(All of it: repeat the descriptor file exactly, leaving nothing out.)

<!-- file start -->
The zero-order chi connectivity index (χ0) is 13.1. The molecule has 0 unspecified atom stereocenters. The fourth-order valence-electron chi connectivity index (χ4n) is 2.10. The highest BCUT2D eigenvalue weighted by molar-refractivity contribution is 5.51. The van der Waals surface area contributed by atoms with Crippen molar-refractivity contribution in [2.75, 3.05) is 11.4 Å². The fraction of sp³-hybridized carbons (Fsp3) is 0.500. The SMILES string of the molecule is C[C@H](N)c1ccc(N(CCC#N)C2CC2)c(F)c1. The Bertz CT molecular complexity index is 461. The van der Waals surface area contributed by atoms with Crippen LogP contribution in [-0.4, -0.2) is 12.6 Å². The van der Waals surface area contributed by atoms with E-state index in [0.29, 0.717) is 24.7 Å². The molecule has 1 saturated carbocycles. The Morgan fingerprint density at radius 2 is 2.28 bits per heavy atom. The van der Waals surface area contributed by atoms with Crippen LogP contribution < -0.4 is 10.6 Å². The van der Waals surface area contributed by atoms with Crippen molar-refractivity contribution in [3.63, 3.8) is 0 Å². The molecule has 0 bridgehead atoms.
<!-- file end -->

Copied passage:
The zero-order chi connectivity index (χ0) is 13.1. The molecule has 0 unspecified atom stereocenters. The fourth-order valence-electron chi connectivity index (χ4n) is 2.10. The highest BCUT2D eigenvalue weighted by molar-refractivity contribution is 5.51. The van der Waals surface area contributed by atoms with Crippen molar-refractivity contribution in [2.75, 3.05) is 11.4 Å². The fraction of sp³-hybridized carbons (Fsp3) is 0.500. The SMILES string of the molecule is C[C@H](N)c1ccc(N(CCC#N)C2CC2)c(F)c1. The Bertz CT molecular complexity index is 461. The van der Waals surface area contributed by atoms with Crippen LogP contribution in [-0.4, -0.2) is 12.6 Å². The van der Waals surface area contributed by atoms with E-state index in [0.29, 0.717) is 24.7 Å². The molecule has 1 saturated carbocycles. The Morgan fingerprint density at radius 2 is 2.28 bits per heavy atom. The van der Waals surface area contributed by atoms with Crippen LogP contribution < -0.4 is 10.6 Å². The van der Waals surface area contributed by atoms with Crippen molar-refractivity contribution in [3.63, 3.8) is 0 Å². The molecule has 0 bridgehead atoms.